Stories from Camp Automotive: Communicating the Importance of Family Dynamics to Corporation Law Students
Eric A. Chiappinelli
Texas Tech University School of Law
Georgia Law Review, March 2000
Law professors in the US are relatively uniform in the substantive areas they cover in the basic Corporations course. One area that has been neglected in both the study and teaching of Corporate law is the dynamics of family interaction, sometimes called family process. I refer to these patterns of interaction as abnorms. These abnorms run through many cases in the Corporations casebooks.
Law professors should identify and bring these family dynamics into the Corporations classroom for at least three reasons. First, family process can serve as an organizing principle for a great many cases. Second, judges increasingly use family dynamics in their Corporate law decisions. Finally, law students, whether intending to practice on Wall Street or Main Street, need to understand family process to properly counsel their clients.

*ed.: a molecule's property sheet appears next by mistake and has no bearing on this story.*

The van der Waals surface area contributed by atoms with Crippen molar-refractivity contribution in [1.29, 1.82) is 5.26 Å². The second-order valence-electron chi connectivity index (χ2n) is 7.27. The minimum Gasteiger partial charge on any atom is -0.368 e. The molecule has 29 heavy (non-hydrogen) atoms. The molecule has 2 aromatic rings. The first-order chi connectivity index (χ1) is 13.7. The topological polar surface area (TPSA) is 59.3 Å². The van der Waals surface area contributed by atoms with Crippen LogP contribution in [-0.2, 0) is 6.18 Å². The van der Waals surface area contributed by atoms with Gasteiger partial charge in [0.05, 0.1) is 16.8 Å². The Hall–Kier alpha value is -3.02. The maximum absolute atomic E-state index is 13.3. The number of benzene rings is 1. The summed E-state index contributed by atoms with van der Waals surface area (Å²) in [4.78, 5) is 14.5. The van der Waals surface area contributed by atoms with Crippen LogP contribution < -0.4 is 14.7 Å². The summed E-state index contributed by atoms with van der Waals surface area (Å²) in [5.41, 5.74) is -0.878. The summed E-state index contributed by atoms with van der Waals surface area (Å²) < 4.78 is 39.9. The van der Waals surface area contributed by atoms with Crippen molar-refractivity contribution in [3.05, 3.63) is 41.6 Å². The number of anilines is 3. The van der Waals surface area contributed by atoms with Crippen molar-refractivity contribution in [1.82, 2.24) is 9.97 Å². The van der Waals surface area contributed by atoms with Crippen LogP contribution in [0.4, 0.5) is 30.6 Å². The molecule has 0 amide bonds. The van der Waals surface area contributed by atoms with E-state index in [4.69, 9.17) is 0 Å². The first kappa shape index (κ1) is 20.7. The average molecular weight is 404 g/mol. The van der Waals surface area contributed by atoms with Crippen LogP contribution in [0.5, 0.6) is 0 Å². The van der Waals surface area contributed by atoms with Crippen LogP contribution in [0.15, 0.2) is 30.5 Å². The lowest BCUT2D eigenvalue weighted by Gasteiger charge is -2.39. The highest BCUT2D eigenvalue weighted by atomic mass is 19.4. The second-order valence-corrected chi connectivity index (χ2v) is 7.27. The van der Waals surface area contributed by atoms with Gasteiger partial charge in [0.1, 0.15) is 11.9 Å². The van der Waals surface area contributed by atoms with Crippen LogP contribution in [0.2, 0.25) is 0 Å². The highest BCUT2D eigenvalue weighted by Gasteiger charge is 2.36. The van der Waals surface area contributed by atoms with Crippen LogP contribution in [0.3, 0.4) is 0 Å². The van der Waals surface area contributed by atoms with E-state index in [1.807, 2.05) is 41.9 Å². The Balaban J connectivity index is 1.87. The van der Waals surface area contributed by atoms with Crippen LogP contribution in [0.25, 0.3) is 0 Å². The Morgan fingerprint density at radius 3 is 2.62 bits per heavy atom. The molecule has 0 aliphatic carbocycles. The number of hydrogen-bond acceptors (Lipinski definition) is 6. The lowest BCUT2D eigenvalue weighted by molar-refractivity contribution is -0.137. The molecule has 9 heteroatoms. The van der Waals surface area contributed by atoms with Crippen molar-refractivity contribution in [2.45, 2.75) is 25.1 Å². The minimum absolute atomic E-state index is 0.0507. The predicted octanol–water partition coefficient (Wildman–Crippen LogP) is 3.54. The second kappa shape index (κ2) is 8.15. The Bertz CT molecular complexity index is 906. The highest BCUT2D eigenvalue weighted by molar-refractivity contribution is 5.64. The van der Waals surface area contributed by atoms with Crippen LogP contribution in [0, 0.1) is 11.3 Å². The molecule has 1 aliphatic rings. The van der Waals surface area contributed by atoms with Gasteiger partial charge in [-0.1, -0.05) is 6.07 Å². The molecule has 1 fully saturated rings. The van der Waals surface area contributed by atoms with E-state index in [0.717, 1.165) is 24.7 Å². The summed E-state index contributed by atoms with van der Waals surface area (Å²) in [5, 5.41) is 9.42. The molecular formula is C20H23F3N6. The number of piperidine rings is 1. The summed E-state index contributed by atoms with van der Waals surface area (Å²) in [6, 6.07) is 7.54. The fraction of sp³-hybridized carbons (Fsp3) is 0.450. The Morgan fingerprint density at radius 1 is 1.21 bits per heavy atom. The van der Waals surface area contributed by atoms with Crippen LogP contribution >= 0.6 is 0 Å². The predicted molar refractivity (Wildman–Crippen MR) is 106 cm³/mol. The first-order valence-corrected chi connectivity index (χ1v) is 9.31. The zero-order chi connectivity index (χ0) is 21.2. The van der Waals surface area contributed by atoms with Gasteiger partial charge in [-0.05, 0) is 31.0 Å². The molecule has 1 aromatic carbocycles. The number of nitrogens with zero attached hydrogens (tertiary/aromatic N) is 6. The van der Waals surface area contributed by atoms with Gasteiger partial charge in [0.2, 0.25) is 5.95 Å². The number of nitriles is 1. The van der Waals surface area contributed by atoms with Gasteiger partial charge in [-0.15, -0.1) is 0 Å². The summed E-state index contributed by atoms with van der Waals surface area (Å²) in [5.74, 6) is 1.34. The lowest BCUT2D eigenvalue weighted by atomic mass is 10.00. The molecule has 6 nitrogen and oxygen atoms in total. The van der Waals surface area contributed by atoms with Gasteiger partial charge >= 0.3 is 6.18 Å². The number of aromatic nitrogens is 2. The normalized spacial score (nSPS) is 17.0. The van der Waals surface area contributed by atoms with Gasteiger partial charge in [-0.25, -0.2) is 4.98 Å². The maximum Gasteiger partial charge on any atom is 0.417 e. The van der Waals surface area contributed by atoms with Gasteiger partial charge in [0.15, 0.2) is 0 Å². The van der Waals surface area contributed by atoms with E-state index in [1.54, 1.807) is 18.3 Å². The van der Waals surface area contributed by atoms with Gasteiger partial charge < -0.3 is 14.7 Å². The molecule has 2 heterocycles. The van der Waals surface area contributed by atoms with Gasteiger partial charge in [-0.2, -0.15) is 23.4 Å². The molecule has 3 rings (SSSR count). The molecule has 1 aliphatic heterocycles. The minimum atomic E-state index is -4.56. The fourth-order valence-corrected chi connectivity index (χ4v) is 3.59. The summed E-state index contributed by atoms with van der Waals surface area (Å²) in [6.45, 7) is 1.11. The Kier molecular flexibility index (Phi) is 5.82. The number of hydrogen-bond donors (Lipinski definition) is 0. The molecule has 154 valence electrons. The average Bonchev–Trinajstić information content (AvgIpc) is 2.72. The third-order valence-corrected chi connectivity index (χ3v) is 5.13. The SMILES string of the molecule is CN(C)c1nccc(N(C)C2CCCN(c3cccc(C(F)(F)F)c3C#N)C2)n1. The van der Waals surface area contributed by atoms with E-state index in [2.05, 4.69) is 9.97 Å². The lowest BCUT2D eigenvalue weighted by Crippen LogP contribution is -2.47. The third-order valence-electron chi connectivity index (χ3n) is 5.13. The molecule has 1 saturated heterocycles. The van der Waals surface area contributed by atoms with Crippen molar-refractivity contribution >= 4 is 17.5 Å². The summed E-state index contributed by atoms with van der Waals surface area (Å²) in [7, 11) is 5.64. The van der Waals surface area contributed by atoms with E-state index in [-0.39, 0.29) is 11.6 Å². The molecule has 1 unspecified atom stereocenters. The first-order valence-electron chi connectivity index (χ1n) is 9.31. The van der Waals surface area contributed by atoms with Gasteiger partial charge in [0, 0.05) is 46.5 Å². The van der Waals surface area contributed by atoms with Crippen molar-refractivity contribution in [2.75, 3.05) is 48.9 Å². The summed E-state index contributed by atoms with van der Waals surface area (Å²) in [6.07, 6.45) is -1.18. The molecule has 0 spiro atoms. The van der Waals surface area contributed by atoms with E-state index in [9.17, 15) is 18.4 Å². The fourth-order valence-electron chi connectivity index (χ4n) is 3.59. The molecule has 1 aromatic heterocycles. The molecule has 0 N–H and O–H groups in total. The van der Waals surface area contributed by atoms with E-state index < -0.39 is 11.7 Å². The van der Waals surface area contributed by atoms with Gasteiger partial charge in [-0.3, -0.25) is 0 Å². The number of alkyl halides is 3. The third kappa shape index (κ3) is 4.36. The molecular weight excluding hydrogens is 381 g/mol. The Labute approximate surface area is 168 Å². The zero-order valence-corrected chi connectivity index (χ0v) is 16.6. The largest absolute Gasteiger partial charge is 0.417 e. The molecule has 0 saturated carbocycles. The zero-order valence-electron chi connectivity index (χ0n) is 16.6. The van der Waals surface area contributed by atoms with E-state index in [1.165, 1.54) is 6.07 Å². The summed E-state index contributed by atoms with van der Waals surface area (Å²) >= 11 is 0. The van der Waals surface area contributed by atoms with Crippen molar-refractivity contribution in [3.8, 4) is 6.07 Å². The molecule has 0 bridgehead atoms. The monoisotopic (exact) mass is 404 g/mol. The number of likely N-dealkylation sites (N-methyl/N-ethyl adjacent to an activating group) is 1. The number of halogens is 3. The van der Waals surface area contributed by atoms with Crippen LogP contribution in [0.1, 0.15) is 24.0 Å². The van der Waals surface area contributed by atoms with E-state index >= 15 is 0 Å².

This article suggests several techniques to overcome the barriers to bringing family dynamics into the Corporations classroom. The center of these suggestions is a discussion of Camp Automotive, Inc., a family business in Spokane, Washington. Camp Automotive was the subject of a Wall St. Journal article and much information can also be found on EDGAR.
Number of Pages in PDF File: 21
Date posted: January 3, 2000 ; Last revised: December 7, 2012
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